explainer

Should I Get a COVID-19 Booster Shot?

Photo: Saul Martinez/Bloomberg via Getty Images

Last week, the Biden administration announced that the White House would begin to roll out COVID-19 vaccine booster shots for all Americans starting on September 20. The announcement came a week after the FDA approved third doses of the vaccine for immunocompromised people, who often have an inadequate immune response to two shots. But there’s still debate over whether boosters for everyone are necessary, whether they’re the best use of resources, and when the right time to get them is. Here’s what we know so far.

Will I need a booster shot?

The FDA has already authorized booster shots for immunocompromised people, which was immediately followed by a CDC recommendation to distribute them to those most at risk. Neither agency has yet approved or recommended third doses for the general public, though according to last week’s briefing, the White House is examining data that suggests third doses will be required to keep everyone safe. But the plan is still subject to FDA review.

The move is mostly preemptive and based on concerns that the efficacy of the vaccines may wear off over time. So far, we know their ability to protect you from getting COVID-19 does fade. The booster shot will re-up on the vaccines’ protection against infection (a big concern given the highly contagious Delta variant) and ensure that, should you become infected, you won’t experience life-threatening symptoms.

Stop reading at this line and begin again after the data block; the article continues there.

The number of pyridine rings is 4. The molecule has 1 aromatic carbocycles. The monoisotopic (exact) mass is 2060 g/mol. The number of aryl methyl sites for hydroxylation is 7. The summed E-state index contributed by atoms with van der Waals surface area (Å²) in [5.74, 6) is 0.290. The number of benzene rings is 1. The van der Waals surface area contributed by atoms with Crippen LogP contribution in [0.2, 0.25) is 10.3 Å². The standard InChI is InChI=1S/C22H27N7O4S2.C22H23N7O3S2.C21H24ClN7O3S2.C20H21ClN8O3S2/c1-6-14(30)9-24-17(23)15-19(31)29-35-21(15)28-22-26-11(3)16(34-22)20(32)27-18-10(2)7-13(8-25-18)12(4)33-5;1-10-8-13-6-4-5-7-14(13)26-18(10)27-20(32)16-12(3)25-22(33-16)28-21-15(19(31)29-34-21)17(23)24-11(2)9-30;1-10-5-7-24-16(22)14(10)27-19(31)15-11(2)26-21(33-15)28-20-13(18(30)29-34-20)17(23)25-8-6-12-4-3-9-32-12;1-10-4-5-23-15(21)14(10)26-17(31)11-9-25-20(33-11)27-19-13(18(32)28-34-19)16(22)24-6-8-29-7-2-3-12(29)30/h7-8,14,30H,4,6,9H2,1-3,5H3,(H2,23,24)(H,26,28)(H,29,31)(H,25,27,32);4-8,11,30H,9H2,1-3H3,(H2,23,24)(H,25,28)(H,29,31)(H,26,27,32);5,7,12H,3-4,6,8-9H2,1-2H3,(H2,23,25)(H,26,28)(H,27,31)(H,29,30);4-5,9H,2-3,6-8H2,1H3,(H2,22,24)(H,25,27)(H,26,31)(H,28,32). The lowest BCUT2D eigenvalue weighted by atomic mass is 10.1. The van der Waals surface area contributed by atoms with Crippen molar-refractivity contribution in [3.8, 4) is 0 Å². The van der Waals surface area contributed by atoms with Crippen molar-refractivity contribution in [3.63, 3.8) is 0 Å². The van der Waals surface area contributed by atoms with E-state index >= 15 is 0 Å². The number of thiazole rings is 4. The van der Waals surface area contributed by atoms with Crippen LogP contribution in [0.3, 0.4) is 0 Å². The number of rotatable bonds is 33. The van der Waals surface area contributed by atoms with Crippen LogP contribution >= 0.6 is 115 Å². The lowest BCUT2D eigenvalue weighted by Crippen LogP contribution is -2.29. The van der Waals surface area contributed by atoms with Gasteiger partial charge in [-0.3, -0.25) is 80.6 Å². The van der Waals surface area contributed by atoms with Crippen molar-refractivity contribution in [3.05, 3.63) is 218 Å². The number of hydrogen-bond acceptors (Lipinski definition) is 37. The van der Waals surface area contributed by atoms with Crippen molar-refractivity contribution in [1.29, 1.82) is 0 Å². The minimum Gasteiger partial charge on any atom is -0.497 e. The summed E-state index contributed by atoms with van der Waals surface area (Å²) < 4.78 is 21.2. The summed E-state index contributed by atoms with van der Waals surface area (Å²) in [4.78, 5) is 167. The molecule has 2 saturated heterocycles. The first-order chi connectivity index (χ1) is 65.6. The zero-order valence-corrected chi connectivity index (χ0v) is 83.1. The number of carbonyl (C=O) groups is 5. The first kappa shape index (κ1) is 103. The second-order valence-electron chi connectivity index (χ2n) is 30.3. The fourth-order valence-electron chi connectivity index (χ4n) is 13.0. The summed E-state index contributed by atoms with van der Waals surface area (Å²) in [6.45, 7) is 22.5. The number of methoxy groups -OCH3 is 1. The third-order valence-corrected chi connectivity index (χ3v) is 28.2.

The first round of booster doses is intended for Pfizer and Moderna vaccines. Johnson & Johnson has reported that a second shot of its vaccine will also boost COVID-19 immunity and plans to submit data to the FDA in the hopes of distributing those boosters alongside the third-shot ones next month.

When should I get one?

Americans will be eligible eight months after receiving their second dose, a timeline that the Surgeon General indicated is an approximate guess based on advice from experts. The administration expects the earliest recipients — health-care workers and seniors — will qualify by September 20, and after that, eligibility will mirror the vaccine rollout as various high-priority groups hit their eight-month mark.

Does this mean we have distributed enough first and second doses?

Nope. A lot of scientists don’t support the decision to offer third doses to all Americans, emphasizing that the most important priority should be distributing the vaccine both within the U.S. and globally. The W.H.O. has even started asking that wealthy countries hold off on giving out booster shots until at least October in an attempt to boost vaccination rates in other countries. In some places, this rate remains under 10 percent. Since vaccines are still keeping recipients out of hospitals in the U.S., some experts believe those third shots would be better used as first shots in countries struggling to distribute enough doses.

Will the booster shots have any side effects?

Probably not. The FDA is still determining whether adding a booster poses any risk to the already vaccinated and will not approve the White House plan if it finds anything of note. The most likely case is that the shots may cause some mild COVID-19 symptoms, much like what recipients experienced after their first two doses.

Will we need booster shots forever?

No one knows! It’s possible the COVID-19 vaccine could become something like a flu shot, administered once a year — and maybe even be different each time depending on which variant health experts expect to see.

What We Know About COVID-19 Booster Shots